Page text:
Gold prices are falling for a second day as investors take their money out of precious metals and put it back in to the riskier stock market.
The Dow Jones industrial average gained about 1 percent in late trading. Higher stock prices Friday also led to gains in industrial metals like platinum and copper. A strengthening stock market signals that future demand might not be as weak as some traders thought earlier this week.
The markets were cheered by news that consumer spending improved last month, with retail sales rising 0.5 percent. The Commerce Department said consumers spent more on autos, furniture, clothing and gas in July, making it the best showing since March. The agency also revised sales higher in the previous two months.
If demand rises, so will orders for raw materials at the world's factories. Silver, which is both a precious metal and industrial ingredient, was also up.
"The retail sales, excluding autos, were all greater than expected," said Catherine Virga, an analyst with CPM Group in New York. "It would indicate improving economic growth and it is supporting confidence in the market."
September palladium rose $14.40 to $748.20. Copper for September delivery gained 0.35 cents at $4.012 per pound.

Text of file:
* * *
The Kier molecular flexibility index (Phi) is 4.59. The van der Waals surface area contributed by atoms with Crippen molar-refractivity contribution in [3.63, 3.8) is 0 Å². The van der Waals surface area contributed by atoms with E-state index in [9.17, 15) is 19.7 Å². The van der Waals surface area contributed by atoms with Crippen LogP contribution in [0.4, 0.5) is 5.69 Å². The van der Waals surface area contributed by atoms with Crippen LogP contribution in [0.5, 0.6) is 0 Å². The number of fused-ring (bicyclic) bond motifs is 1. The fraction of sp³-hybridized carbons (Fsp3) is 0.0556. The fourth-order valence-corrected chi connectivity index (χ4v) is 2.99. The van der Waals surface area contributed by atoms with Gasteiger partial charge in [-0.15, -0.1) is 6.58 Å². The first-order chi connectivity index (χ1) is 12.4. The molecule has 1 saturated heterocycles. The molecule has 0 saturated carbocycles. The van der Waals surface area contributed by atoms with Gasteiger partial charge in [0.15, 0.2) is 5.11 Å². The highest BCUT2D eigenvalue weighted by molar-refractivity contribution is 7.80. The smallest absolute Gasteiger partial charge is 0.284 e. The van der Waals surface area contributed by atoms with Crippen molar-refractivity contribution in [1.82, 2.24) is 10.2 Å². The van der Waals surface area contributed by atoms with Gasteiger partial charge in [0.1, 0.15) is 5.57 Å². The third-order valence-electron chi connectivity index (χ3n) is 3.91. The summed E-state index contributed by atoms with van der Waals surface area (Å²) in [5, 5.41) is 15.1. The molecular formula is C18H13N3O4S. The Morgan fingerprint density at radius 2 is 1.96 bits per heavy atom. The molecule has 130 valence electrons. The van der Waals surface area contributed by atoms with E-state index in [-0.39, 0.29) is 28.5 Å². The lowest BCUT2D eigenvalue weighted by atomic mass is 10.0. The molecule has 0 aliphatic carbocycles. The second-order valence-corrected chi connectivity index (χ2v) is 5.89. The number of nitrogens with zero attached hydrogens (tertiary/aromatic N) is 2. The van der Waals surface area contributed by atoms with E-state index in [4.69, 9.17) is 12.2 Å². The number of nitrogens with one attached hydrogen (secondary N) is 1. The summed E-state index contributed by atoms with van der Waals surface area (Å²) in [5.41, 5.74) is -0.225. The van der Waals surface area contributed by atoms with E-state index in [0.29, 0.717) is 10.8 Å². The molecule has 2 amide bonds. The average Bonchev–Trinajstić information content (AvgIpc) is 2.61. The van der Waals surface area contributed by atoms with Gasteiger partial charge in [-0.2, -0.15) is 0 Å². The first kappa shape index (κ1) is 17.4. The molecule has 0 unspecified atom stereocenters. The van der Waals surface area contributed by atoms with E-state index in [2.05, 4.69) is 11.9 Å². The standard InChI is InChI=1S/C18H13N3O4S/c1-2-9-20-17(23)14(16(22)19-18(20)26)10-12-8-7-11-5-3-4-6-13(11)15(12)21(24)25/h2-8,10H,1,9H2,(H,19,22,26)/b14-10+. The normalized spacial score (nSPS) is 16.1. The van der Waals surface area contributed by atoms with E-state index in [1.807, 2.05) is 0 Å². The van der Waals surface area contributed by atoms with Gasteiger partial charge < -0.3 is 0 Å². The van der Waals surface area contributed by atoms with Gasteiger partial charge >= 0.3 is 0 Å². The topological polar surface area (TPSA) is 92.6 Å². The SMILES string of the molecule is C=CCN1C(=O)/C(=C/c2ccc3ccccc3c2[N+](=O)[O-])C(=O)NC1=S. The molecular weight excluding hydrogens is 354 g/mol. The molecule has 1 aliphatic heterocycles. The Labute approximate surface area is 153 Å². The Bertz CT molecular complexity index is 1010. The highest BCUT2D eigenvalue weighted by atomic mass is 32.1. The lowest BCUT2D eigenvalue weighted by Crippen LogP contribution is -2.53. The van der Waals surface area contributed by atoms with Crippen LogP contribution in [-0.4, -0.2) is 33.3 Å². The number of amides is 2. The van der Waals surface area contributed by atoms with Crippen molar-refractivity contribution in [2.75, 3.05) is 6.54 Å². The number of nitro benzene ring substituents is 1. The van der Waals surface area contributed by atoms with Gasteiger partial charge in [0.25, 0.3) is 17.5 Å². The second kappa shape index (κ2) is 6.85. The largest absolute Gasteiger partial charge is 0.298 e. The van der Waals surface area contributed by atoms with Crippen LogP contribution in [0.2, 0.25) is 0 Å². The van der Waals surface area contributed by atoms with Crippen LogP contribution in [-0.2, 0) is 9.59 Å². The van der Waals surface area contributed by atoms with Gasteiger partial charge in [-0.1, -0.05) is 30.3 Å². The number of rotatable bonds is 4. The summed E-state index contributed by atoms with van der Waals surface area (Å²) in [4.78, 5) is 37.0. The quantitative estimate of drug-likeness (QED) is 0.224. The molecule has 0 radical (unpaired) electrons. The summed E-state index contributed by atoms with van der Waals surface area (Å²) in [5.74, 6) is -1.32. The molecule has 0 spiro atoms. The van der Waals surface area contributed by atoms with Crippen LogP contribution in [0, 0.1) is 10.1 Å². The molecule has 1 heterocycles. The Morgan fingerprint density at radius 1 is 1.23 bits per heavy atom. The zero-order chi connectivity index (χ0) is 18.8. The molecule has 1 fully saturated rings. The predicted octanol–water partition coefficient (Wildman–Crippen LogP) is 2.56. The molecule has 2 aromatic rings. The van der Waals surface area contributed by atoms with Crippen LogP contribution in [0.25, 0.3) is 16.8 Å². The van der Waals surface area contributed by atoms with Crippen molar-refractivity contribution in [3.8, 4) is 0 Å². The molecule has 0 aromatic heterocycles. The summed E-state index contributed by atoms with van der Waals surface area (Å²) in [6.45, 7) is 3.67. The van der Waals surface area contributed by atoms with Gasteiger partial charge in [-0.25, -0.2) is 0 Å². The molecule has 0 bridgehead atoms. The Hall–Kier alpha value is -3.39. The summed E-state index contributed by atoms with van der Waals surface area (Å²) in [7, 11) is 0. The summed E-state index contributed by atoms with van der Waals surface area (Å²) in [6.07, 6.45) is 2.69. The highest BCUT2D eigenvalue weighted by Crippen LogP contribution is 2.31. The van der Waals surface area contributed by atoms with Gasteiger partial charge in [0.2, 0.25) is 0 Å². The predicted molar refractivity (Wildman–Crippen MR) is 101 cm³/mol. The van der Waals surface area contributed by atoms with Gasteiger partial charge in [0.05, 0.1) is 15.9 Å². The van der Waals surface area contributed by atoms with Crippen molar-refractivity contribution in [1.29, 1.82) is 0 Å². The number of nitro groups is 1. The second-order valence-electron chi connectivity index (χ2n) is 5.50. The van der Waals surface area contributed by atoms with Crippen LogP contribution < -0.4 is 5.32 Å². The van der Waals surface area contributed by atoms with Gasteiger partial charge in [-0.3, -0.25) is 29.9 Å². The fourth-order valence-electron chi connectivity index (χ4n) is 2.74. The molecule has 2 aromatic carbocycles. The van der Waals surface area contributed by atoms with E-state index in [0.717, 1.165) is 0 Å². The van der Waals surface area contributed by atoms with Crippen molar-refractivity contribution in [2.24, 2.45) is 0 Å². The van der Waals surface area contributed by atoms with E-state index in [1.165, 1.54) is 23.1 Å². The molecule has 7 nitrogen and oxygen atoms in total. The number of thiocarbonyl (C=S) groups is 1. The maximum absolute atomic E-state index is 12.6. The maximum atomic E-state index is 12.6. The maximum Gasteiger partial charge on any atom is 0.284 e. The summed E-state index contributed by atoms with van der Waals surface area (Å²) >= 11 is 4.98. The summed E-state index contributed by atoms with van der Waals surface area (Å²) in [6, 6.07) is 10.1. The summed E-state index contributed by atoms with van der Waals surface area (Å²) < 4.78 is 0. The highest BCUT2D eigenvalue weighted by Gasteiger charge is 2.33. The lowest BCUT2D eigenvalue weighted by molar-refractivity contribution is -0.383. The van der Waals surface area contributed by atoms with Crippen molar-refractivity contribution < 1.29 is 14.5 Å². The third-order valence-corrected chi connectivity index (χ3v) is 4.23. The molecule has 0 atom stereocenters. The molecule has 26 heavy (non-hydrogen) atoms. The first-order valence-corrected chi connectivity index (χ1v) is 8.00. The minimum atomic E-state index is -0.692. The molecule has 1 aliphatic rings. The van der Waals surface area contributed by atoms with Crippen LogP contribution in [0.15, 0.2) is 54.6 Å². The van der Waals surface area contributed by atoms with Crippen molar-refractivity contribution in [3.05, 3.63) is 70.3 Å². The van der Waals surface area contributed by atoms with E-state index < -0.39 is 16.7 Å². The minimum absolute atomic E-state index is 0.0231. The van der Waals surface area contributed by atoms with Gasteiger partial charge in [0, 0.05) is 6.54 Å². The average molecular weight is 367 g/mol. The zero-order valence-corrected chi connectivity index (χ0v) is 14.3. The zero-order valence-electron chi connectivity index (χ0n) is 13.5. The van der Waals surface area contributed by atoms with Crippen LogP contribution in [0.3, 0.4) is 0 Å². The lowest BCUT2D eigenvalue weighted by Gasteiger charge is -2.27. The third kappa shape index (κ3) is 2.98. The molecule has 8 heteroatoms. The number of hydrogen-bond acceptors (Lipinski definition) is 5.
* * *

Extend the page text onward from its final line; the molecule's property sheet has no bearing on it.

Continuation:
October platinum added $4.30 to end at $1,796.70. September silver gained 44.5 cents to end at $39.114 an ounce.
Gold for December delivery, on the other hand, fell $8.90 to $1,742.60 an ounce. Gold had rallied earlier in the week, hitting a new record just above $1,800 an ounce before backing off those highs.
Gold prices started falling Thursday after investors felt more comfortable buying stocks. The price was also hurt after the CME Group trading exchange raised its margins requirements for gold contracts. The move requires investors to back up their best on the gold market with more cash.
In other trading, crop prices were up in the wake of a government report that predicts tight backup supplies of corn and other crops through next year.
Corn for December delivery rose 0.5 cents to settle at $7.145 per bushel. Wheat for September delivery rose 1.25 cents to finish at $7.025 per bushel. November soybeans added 3 cents to finish at $13.3475 per bushel.
In energy trading, oil prices closed slightly lower on uncertainty over future demand. Oil prices had risen through the afternoon along with the stock market, but fell in late afternoon trading to close down 34 cents.
Oil prices have bounced from a low of $79.30 to a little more than $86 a barrel this week as investors remain concerned about global economic growth. Traders recently have based their decisions buying and selling contracts largely on economic news and shifts in the stock markets.
Benchmark crude for September delivery fell 34 cents to finish at $85.38 per barrel on the New York Mercantile Exchange.
Heating oil gained 0.45 cents at $2.9037 per gallon. Gasoline futures fell 0.51 cents to $2.8222 per gallon and natural gas lost 4.8 cents to end at $4.06 per 1,000 cubic feet.